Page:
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Innovative Biodegradable Alloy Advances Bone Implants

By HospiMedica International staff writers
Posted on 16 Jul 2020
A new bioresorbable alloy based on magnesium, gallium, and zinc can be used to make temporary implants for the treatment of fractures, osteoporosis, and myeloma.

Developed at the Russian National University of Science and Technology (NUST-MISiS; Moscow, Russia), Monash University (Melbourne, Australia), and other institutions, the new bioresorbable alloy takes advantage of the efficacy of gallium in inhibiting bone resorption, osteoporosis, Paget's disease, and other illnesses. The alloy is intended for use in the manufacture of temporary implants for the treatment of fractures, and the restoration of surgically removed bone due to pathologies.

Image: Dr. Alexander Komissarov testing the magnesium, gallium, and zinc alloy (Photo courtesy of NUST-MISiS)
Image: Dr. Alexander Komissarov testing the magnesium, gallium, and zinc alloy (Photo courtesy of NUST-MISiS)

A severe plastic deformation technique of equal channel angular pressing (ECAP) provides the alloy with favorable mechanical properties and a low rate of degradation and biocorrosion, in contrast to alloys that are based largely on magnesium. As result, it does not undergo a rapid decomposition process in the environment of the human body, and retains its supporting functions throughout the healing process. The study was published on May 12, 2020, in the Journal of Magnesium and Alloys.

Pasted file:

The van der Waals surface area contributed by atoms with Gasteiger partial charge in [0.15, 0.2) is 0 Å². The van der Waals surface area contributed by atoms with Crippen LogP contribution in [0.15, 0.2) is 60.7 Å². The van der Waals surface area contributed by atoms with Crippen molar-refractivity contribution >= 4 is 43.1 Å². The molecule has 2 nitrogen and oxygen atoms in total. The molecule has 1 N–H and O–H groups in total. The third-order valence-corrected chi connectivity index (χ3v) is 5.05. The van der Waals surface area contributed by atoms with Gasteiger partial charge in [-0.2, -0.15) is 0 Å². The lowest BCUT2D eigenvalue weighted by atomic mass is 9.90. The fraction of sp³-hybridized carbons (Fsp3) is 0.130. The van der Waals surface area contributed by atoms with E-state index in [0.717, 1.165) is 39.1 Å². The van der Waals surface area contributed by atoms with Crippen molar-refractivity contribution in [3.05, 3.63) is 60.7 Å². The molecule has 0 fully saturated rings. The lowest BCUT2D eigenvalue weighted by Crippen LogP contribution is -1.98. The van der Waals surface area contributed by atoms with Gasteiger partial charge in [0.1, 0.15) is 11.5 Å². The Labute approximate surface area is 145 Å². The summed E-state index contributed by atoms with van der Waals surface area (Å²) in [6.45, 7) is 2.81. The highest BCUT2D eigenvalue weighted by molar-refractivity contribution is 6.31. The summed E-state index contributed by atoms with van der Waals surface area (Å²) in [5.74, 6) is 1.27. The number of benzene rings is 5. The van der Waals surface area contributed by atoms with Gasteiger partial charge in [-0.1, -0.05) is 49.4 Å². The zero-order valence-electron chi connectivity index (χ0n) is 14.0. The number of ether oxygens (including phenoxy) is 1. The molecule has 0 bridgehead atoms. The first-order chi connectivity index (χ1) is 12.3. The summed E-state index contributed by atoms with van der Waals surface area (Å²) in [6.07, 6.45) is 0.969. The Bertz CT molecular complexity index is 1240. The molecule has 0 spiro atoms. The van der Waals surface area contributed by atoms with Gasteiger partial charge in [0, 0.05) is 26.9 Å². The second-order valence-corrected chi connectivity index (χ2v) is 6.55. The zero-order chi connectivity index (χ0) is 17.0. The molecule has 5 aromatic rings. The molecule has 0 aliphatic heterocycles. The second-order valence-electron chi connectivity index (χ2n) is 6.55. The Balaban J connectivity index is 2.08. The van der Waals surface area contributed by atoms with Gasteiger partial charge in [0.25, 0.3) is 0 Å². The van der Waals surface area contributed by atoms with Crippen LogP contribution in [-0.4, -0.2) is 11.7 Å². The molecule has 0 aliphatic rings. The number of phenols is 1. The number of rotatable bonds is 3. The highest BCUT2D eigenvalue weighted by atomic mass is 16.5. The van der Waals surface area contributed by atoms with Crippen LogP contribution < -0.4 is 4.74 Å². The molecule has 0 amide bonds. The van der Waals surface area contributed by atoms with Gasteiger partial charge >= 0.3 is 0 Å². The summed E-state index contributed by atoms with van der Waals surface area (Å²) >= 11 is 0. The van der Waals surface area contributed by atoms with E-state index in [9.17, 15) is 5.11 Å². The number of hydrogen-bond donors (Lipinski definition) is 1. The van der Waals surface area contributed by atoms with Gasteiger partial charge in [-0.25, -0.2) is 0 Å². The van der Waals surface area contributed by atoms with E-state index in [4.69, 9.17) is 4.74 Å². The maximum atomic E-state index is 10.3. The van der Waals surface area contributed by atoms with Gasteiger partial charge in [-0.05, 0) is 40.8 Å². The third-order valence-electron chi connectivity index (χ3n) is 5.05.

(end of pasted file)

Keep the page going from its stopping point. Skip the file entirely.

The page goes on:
“Gallium is known as an ‘inhibitor’ of bone resorption, it is effective in treating disorders associated with accelerated bone loss,” said Alexander Komissarov, PhD, head of the Hybrid Nanostructured Materials Laboratory at NUST MISIS. “Gallium is also involved in biochemical regeneration processes, increasing the thickness, strength, and mineral content of the bone. Finally, it has an antibacterial effect, which is especially important in implantology.”

Gallium is predominantly used in electronics. And although gallium it has no natural function in biology, gallium ions interact with processes in the body in a manner similar to iron (Fe). The body therefore handles Gallium as though it were Fe3+, and the ion is bound in areas of inflammation, such as infection, and in areas of rapid cell division. It is also used in nuclear medicine imaging radiopharmaceutical agents (Gallium scan), such as the radioactive isotope 67Ga.

Related Links:
Russian National University of Science and Technology
Monash University



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